Anyone who suffers from chronic migraines wants to do more than simply treat them—they want to prevent the migraines from reoccurring. The intense pain and related migraine symptoms can prevent you from working, doing the things you love, and even leave you bedridden more than once per week. In fact, according to the Migraine Research Foundation, more than 90% of those who suffer from migraines are unable to work or function normally during an attack.
Currently, Botox injections are the only FDA-approved treatment to prevent chronic migraines. Before we discuss the benefits of Botox injections, however, let’s take a closer look at migraines.
If you suffer from 15 or more migraine headaches within a month, then you’re considered to have “chronic” migraines. Symptoms of a migraine headache often include:
Usually, migraine symptoms last between 4 and 72 hours.
Many people also report symptoms prior to experiencing the actual migraine. In fact, these symptoms often arrive in stages. For example, a day or two before your migraine, you may experience:
These subtle changes constitute the first (or prodrome) stage of a migraine.
The second stage (often referred to as an aura) occurs immediately before, and sometimes even during, the migraine attack. Aural stage symptoms may include:
After the attack during the postdrome stage, patients often report feeling drained or confused for up to a day. You may also experience brief bursts of pain whenever you suddenly move your head.
As you know, dealing with chronic migraines can completely consume your life. Just as you’re recovering from one migraine, another one occurs. It’s a frustrating, debilitating event that may leave you feeling hopeless.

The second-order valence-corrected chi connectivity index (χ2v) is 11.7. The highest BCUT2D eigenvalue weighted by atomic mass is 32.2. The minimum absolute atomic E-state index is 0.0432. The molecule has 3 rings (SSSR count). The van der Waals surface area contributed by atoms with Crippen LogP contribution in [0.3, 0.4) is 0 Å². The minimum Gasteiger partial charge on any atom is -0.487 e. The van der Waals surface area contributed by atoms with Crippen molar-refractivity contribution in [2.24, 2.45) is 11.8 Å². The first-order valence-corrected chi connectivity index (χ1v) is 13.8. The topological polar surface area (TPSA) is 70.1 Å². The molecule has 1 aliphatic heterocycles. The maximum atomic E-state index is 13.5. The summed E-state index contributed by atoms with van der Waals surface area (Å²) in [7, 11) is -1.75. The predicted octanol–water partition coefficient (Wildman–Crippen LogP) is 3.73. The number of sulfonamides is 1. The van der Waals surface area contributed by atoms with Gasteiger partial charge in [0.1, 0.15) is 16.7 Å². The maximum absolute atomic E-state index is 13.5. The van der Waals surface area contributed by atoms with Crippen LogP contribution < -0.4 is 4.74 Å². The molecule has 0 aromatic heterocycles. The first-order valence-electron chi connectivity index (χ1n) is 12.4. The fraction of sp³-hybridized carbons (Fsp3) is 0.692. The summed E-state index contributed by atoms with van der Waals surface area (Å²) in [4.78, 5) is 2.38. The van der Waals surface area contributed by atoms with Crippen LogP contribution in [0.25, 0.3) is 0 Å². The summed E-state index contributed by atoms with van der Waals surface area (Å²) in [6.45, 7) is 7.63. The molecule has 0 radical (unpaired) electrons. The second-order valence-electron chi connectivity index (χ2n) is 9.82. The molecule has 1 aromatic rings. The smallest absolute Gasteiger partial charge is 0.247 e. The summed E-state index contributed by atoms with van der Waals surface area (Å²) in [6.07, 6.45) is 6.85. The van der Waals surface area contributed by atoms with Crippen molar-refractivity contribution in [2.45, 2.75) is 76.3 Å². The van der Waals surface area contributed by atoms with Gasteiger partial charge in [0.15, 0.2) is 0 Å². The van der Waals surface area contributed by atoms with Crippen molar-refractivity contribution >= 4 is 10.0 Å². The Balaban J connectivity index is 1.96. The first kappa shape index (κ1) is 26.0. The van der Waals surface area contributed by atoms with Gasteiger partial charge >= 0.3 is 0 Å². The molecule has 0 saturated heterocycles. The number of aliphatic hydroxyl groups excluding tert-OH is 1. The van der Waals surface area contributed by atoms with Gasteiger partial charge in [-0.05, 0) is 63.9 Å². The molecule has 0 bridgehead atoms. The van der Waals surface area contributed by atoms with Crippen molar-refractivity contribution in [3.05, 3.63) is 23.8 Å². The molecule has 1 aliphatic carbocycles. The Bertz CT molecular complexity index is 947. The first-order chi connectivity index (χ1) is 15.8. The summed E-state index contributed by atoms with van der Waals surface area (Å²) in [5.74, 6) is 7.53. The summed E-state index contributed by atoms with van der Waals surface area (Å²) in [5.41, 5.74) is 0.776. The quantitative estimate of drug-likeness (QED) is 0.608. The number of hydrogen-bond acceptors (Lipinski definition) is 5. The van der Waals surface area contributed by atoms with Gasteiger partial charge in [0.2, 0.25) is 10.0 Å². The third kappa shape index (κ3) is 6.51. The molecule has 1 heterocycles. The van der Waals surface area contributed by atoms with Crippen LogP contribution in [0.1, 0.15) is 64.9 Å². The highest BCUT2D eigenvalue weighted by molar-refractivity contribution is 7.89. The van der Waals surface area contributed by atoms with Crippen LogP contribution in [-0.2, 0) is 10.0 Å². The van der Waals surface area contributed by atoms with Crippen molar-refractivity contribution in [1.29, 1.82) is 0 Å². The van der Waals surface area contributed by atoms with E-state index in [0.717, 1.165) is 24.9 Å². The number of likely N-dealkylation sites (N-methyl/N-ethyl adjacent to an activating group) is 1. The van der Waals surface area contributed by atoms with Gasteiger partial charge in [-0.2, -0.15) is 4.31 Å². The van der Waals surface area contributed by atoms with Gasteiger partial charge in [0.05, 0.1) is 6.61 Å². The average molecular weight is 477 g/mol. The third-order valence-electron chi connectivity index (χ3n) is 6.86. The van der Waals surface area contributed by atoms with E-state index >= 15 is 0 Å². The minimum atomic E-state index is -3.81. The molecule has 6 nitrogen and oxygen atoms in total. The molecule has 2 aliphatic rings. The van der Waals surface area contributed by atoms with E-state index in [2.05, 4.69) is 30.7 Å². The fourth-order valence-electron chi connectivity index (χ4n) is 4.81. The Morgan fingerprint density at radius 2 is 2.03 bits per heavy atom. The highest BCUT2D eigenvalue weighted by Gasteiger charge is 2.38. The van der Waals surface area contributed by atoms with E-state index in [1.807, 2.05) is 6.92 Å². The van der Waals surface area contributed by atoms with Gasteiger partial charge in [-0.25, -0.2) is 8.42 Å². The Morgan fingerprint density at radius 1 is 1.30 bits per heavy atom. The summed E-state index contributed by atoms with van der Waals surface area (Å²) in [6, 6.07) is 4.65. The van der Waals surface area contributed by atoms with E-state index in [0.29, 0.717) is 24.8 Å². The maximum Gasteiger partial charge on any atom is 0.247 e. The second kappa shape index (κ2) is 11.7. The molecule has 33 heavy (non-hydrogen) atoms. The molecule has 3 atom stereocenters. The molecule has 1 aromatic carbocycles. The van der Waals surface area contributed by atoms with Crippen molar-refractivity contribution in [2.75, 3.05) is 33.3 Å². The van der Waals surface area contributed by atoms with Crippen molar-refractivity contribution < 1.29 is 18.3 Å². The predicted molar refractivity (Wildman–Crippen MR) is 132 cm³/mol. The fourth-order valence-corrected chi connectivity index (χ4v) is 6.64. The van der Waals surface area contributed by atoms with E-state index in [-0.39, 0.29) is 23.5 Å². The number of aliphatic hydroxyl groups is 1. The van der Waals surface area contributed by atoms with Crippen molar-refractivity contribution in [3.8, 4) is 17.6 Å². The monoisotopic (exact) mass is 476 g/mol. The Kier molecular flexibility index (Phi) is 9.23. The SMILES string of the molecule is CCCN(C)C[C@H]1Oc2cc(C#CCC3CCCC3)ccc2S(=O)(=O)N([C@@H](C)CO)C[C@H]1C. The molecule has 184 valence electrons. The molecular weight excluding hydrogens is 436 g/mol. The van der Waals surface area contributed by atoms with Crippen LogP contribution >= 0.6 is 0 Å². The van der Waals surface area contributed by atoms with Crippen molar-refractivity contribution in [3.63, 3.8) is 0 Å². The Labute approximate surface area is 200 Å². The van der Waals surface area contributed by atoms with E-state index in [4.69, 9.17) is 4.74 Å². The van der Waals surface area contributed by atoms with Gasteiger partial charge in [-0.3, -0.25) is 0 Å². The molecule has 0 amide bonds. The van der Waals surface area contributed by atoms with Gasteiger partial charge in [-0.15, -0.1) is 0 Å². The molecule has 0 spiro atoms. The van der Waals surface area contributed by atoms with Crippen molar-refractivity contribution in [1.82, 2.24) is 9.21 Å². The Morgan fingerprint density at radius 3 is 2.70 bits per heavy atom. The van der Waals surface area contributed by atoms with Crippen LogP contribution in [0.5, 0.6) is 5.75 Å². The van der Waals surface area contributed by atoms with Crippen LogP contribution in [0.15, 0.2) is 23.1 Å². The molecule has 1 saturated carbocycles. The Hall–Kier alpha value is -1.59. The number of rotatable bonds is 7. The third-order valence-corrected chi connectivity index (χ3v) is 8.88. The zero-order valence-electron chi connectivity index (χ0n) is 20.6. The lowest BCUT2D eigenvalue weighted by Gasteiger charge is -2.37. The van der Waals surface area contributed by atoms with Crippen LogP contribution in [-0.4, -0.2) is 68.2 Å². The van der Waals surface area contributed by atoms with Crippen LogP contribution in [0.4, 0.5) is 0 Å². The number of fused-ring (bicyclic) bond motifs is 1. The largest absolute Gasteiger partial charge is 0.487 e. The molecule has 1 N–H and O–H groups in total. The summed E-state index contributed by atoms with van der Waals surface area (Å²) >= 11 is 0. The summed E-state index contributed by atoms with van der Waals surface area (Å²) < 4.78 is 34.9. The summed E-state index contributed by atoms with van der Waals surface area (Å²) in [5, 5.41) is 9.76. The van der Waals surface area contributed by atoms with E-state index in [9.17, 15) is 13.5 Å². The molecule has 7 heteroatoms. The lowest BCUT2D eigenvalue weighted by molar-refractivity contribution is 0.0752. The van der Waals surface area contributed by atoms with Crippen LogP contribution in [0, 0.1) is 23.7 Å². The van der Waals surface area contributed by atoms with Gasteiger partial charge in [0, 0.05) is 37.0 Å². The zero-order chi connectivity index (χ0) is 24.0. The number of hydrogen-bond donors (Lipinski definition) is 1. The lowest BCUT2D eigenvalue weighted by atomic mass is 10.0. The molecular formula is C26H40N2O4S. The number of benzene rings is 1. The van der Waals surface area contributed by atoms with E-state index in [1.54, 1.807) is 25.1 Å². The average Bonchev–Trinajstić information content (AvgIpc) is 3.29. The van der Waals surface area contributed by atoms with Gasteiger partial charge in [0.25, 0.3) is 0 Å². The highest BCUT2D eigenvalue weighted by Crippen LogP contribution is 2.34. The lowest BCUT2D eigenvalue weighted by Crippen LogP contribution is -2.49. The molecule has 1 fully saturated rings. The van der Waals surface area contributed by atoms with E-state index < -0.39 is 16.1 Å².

For chronic migraine sufferers, regaining a better quality of life isn’t just about treating the actual migraine. It’s all about prevention!
Preventing migraine attacks starts with understanding what causes them. So, let’s dive into migraine pathophysiology even further…
Pinpointing the exact causes of migraine headaches can be complicated. Why? A confluence of factors may be to blame.
Researchers believe that genetics and family history make individuals more prone to developing migraine headaches. The weather, specifically a change in barometric pressure, may play a slight role. Unfortunately, there’s not a lot you can do to intervene in factors such as these.
But don’t lose hope. Many other contributing factors to migraine headaches can be addressed.
According to the American Migraine Foundation, medical conditions such as anxiety, mood disorders, insomnia, jaw disorders, asthma, sleep apnea, and hormonal changes may trigger migraines. Luckily, many of these problems are treatable conditions.
Your lifestyle may also trigger migraines. Adverse lifestyle factors that can contribute to migraines often include:
To gain better insight into the causes of your specific migraine headaches, you should consider keeping a headache diary. Journal about when your migraine started, the symptoms, how long it lasted, and what contributing factors (such as missing a meal, poor sleep, etc.) may be to blame.
A headache diary can be an invaluable resource for your doctor and/or treatment team to pinpoint the recurrent events that trigger your migraines. Furthermore, your doctors can use this information to develop an effective plan of action to eradicate your migraines.
Most people associate Botox with cosmetic procedures. In cosmetics, Botox injections function to temporarily reduce the appearance of facial wrinkles. Since the turn of this century, trained professionals have administered millions of Botox injections to give consumers a more youthful appearance.